We had two definitions that we used for sinusoidal or digital signals but I can't remember them off the top of my head.
 

Loki726

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Dec 27, 2003
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Originally posted by: wwswimming
isn't a CPU operating in the 2 to 4 GHz range technically a microwave circuit ?

No, frequency used in the context of microwave means the frequency of the electromagnetic waves. Recall that for EM waves, frequency directly corresponds to wavelength because of the fixed speed of light, so the name refers to the wavelength -- seemingly micro as in micrometer wavelength(10^-6 m), but actually micro just means smaller than radio wavelength as the wavelength is (10^-3 to 10^0). Frequency in the context of CPU clocks refers to the time it takes to charge/discharge a capacitor until the potential changes by a certain amount.

People seem to get confused because frequency is used differently in so many contexts. Just remember that frequency conceptually means that something happens a certain number of times per unit of time. The something could be the number of times a pendulum swings back and forth, a wave cycles from a minimum to a maximum back to a minimum, or the earth revolves around the sun.
 

f95toli

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Nov 21, 2002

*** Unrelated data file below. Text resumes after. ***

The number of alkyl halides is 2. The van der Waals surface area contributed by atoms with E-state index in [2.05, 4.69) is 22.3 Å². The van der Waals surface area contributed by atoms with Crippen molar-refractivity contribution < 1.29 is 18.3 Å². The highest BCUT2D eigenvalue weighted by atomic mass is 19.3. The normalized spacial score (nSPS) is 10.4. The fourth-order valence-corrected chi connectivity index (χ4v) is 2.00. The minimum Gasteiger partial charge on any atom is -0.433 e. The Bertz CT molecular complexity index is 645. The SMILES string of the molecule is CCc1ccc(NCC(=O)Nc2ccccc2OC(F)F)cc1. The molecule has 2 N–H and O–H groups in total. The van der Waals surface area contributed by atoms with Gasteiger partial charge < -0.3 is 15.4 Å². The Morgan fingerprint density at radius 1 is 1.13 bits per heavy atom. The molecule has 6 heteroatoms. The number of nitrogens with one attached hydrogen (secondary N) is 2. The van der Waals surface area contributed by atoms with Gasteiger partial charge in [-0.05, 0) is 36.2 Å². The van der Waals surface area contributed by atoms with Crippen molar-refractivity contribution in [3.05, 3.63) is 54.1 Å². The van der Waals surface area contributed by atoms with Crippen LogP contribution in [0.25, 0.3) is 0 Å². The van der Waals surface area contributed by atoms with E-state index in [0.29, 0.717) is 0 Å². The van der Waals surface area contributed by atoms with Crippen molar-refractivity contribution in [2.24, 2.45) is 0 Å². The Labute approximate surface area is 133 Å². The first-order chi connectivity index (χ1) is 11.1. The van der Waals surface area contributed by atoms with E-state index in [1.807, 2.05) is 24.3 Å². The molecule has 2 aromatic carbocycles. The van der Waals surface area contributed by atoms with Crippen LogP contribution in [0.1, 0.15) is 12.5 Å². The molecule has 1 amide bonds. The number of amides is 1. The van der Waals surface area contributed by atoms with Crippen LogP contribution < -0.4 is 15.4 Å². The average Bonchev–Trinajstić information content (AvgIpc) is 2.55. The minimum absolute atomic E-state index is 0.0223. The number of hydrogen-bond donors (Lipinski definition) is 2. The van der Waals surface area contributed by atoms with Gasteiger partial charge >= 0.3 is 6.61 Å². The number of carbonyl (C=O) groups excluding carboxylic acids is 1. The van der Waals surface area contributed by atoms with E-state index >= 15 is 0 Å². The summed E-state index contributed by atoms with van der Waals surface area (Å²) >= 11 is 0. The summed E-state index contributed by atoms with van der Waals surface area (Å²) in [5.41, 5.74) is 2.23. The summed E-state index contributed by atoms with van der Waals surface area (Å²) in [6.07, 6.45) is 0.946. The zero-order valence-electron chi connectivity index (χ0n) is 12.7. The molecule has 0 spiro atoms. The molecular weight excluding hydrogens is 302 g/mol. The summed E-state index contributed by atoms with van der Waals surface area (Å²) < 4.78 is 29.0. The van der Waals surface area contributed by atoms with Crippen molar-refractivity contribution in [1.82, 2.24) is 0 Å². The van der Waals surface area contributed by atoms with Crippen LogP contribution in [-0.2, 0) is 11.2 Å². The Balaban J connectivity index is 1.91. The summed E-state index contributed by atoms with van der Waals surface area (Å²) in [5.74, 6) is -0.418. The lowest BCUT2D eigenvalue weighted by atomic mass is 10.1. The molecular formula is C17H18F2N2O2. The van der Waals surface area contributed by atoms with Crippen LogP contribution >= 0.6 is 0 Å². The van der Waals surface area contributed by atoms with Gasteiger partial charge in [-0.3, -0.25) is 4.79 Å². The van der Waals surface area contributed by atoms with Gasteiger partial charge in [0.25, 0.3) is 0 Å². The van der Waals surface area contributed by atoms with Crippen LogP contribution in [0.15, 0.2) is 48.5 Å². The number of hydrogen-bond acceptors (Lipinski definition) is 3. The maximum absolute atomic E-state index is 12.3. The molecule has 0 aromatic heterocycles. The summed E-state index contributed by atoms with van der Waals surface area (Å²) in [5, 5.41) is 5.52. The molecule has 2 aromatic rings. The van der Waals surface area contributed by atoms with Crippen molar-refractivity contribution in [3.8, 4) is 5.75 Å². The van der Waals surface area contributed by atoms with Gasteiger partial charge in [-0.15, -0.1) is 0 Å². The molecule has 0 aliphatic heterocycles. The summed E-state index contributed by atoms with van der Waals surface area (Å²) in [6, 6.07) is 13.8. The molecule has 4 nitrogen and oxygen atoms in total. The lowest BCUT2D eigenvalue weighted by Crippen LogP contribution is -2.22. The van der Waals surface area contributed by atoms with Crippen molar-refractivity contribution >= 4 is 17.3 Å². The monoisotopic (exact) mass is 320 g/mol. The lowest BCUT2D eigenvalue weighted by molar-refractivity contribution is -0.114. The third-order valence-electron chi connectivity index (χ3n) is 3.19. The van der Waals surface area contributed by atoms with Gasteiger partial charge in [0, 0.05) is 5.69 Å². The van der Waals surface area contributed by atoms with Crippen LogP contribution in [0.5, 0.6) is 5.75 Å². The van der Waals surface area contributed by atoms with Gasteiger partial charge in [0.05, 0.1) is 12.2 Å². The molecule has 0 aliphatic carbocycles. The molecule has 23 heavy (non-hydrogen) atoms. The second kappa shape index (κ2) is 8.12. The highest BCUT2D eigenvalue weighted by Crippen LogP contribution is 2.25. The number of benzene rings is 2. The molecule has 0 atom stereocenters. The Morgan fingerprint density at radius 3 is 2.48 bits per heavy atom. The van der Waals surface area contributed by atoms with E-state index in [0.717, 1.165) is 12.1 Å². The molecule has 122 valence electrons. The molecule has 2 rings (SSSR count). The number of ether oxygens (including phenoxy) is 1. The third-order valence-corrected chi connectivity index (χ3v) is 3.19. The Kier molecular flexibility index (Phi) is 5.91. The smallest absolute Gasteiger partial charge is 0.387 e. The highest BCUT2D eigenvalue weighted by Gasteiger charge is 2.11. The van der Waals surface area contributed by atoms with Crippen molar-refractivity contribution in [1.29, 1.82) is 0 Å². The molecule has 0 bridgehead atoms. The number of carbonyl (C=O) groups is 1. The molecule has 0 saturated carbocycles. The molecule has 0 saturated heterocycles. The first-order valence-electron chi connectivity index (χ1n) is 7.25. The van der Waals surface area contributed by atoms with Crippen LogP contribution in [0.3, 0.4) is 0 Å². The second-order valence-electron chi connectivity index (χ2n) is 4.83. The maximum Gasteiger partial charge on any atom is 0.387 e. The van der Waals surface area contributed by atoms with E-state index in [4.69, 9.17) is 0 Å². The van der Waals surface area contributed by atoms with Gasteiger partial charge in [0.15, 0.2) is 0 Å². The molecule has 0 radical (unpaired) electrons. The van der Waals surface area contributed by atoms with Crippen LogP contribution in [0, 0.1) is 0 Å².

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Originally posted by: Loki726
Originally posted by: wwswimming
isn't a CPU operating in the 2 to 4 GHz range technically a microwave circuit ?

No, frequency used in the context of microwave means the frequency of the electromagnetic waves. Recall that for EM waves, frequency directly corresponds to wavelength because of the fixed speed of light, so the name refers to the wavelength -- seemingly micro as in micrometer wavelength(10^-6 m), but actually micro just means smaller than radio wavelength as the wavelength is (10^-3 to 10^0). Frequency in the context of CPU clocks refers to the time it takes to charge/discharge a capacitor until the potential changes by a certain amount.

That is sort of correct. But remember that a real digital signal is always transmissted as an analog waveform, if a circuit is changing 1e9 times/s this means that the signal it is sending out will have frequency components in the GHz range. If you want ot transmit a signal with a speed of 1 gigabit per second along a tranmission line a rule of thumb is that you need a bandwith of about 3GHz in order for the signal to look reasonbly "square" when it arrives at its destination.
Hence, whether or not somehing is a "microwave circuit" depends on the size of the circuit compared to the relevant wavelenghs as flyboy84 has already stated; if they are of the same order of magnitude you can't model the circuit using lumped elements anymore.

The interconnects in a CPU are so short that lumped elements approach presumably works well most of the time.